The operating system that powers Apple's mobile devices has some annoyances that haven't been fixed six months after the launch of iOS 8. As long-time users we've noticed crashes, bugs and annoyances in the few weeks after the launch of a new iteration. These are usually fixed quickly but quite a few annoyances are now becoming tiresome to deal with. Some of these issues were present in iOS 7 as well, which is baffling.
We've come across reports that claim iOS 9 will focus on bug fixes and stability over new features, but that isn't much of a consolation because that release is another six months away. While iOS 8.3 did fix a long-standing inconvenience - you can now download free apps without entering a password - there's still a lot that needs to be done. Here's hoping that Apple fixes the following annoyances in future releases.
1. Redirects to App Store
Quite a few third-party ad networks have found ways to launch the App Store when you open a website on Safari. It's annoying when you're trying to open a news website and the App Store page of some app you don't need opens instead. This was a big problem in iOS 7 when it became almost impossible to browse on Safari, but Apple fixed the loophole in iOS 8. However, ad networks keep finding loopholes to redirect you to the App Store and we've noticed this problem occasionally on iOS 8.2.
2. Apps Hide Price of In-App Purchases
With free apps dominating top grossing charts on the App Store, there are bound to be some that aren't completely transparent about in-app purchases (IAP). We've seen some apps and games that try to trigger IAPs without showing you how much you're going to be paying. For example, music player app Equalizer+ shows premium effects on the screen. The moment you tap any of these to turn them on, it triggers the IAP and asks you to enter the password. Similarly Frederic doesn't show the price of its IAP that removes ads. You do eventually see the price in a final confirmation popup, but only after entering your password. Imagine if your kid asks you to make a purchase, and you see no price, and sign in with Touch ID. You might not even see the final confirmation, which your child will tap Okay too. The price of IAPs should be clearly marked before the purchase is triggered.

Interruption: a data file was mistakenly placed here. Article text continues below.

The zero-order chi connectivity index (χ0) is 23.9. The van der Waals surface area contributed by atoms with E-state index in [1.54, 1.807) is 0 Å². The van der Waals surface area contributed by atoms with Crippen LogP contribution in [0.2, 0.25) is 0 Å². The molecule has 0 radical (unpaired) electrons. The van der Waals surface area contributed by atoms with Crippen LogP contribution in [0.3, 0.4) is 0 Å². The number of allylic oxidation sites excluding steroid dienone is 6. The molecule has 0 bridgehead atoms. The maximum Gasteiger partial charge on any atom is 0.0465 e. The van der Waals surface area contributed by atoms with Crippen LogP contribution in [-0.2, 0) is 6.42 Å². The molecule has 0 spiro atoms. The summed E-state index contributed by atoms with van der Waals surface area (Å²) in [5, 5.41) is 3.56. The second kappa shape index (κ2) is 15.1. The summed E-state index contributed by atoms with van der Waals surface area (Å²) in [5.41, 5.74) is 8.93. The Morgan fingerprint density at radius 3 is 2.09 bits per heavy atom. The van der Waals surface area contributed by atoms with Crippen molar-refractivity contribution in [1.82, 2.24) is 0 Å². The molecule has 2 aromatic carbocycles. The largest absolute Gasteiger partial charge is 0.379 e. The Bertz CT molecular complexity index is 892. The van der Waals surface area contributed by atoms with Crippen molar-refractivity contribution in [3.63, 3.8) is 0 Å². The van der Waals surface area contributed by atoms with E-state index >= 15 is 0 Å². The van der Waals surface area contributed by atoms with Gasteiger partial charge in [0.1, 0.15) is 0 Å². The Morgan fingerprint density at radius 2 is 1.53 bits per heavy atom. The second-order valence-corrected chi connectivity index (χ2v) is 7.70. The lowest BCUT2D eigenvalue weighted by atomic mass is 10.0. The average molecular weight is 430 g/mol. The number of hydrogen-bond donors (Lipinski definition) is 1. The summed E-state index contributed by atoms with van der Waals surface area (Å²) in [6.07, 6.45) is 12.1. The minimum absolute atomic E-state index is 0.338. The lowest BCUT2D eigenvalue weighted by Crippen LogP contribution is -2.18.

3. App Store search
If you've ever used App Store search, you've probably found most results useless. Search for Twitter on the App Store and you'll see a bunch of unrelated apps showing up. The problem exists no matter which search term you try. This has been a problem for a long time and it doesn't appear as if it's going to be fixed anytime soon. There are ways to find apps without using iTunes that give you more options to find apps (search by rating, etc.), but even their search results mirror those on the App Store.
4. Game Centre friend requests
Try sending a friend request via Game Centre and there's a good chance that it'll never reach the other person. Sometimes you'll see a friend request on your iPad but it won't show up on the iPhone. If you send a request to a friend's iPad via your iPhone, it may not reach them. Sometimes Game Centre crashes when you tap the notification for a friend request, and the request disappears when you open the app again. If you're big fans of games such as Letterpress and Crossy Road, the lack of Game Centre friends is going to be a big problem.
5. App Store reviews
When you're reviewing an app on the App Store, it still requires your Apple ID password the first time you try this. Touch ID support would be much appreciated and convenient here. Subsequent reviews don't require a password, which is great. On the iPad if you just want to rate an app and not write a review, you can do so without entering a password. We'd like to this have feature on the iPhone as well. Good reviews help apps make it to top charts, so it'd be great for developers if the process of reviewing apps was smooth.
These are the biggest annoyances we've faced on iOS 8, but there are a couple more that you may face. Sometimes when you receive a phone call, the screen becomes unresponsive. As this tweet indicates, we aren't the only ones facing this problem. The fix is to press the power button to turn off the screen and press it again. The screen becomes responsive after that.
Most iOS devices have 1GB of RAM or less, which leads to apps getting flushed out of memory pretty soon. You open a few tabs on Safari, switch to a game and return to Safari to see all your tabs reload. This leads to more data usage and battery drain simply because the iOS device didn't have enough RAM for those tabs. This is a hardware issue but has been one of iOS' major annoyances for a while now.
What are the biggest annoyances you've faced on iOS? Let us know via the comments.